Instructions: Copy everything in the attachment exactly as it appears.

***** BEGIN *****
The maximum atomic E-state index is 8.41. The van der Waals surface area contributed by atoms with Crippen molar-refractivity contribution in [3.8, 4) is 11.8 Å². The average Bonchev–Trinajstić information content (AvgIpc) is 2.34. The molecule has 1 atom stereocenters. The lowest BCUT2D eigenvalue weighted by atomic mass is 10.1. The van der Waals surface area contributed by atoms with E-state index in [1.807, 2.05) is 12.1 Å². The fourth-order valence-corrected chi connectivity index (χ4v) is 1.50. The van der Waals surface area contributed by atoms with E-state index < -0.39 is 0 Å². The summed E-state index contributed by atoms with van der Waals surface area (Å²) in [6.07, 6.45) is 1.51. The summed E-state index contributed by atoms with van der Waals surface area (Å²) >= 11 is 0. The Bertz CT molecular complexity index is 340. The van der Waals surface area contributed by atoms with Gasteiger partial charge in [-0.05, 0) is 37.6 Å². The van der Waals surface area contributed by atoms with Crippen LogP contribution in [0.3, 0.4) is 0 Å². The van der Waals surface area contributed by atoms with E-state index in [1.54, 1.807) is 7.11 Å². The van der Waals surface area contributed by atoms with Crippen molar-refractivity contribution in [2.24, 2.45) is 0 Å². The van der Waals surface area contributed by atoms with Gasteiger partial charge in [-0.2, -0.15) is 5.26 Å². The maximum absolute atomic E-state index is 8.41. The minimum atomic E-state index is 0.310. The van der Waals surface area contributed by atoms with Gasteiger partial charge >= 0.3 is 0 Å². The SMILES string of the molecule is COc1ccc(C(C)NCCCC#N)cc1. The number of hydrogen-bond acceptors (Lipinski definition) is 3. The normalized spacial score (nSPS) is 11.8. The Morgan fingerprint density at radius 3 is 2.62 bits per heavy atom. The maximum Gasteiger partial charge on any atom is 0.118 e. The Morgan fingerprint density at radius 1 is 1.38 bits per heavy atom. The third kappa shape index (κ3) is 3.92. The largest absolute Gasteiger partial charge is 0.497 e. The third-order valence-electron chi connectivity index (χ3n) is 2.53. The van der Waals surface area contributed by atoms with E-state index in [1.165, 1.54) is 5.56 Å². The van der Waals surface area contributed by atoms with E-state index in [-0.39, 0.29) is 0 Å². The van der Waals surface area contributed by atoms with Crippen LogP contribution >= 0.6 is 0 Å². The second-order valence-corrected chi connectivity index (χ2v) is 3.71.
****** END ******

The maximum atomic E-state index is 8.41. The van der Waals surface area contributed by atoms with Crippen molar-refractivity contribution in [3.8, 4) is 11.8 Å². The average Bonchev–Trinajstić information content (AvgIpc) is 2.34. The molecule has 1 atom stereocenters. The lowest BCUT2D eigenvalue weighted by atomic mass is 10.1. The van der Waals surface area contributed by atoms with E-state index in [1.807, 2.05) is 12.1 Å². The fourth-order valence-corrected chi connectivity index (χ4v) is 1.50. The van der Waals surface area contributed by atoms with E-state index < -0.39 is 0 Å². The summed E-state index contributed by atoms with van der Waals surface area (Å²) in [6.07, 6.45) is 1.51. The summed E-state index contributed by atoms with van der Waals surface area (Å²) >= 11 is 0. The Bertz CT molecular complexity index is 340. The van der Waals surface area contributed by atoms with Gasteiger partial charge in [-0.05, 0) is 37.6 Å². The van der Waals surface area contributed by atoms with Crippen LogP contribution in [0.3, 0.4) is 0 Å². The van der Waals surface area contributed by atoms with E-state index in [1.54, 1.807) is 7.11 Å². The van der Waals surface area contributed by atoms with Crippen molar-refractivity contribution in [2.24, 2.45) is 0 Å². The van der Waals surface area contributed by atoms with Gasteiger partial charge in [-0.2, -0.15) is 5.26 Å². The maximum absolute atomic E-state index is 8.41. The minimum atomic E-state index is 0.310. The van der Waals surface area contributed by atoms with Gasteiger partial charge >= 0.3 is 0 Å². The SMILES string of the molecule is COc1ccc(C(C)NCCCC#N)cc1. The number of hydrogen-bond acceptors (Lipinski definition) is 3. The normalized spacial score (nSPS) is 11.8. The Morgan fingerprint density at radius 3 is 2.62 bits per heavy atom. The maximum Gasteiger partial charge on any atom is 0.118 e. The Morgan fingerprint density at radius 1 is 1.38 bits per heavy atom. The third kappa shape index (κ3) is 3.92. The largest absolute Gasteiger partial charge is 0.497 e. The third-order valence-electron chi connectivity index (χ3n) is 2.53. The van der Waals surface area contributed by atoms with E-state index in [1.165, 1.54) is 5.56 Å². The van der Waals surface area contributed by atoms with E-state index in [-0.39, 0.29) is 0 Å². The van der Waals surface area contributed by atoms with Crippen LogP contribution >= 0.6 is 0 Å². The second-order valence-corrected chi connectivity index (χ2v) is 3.71.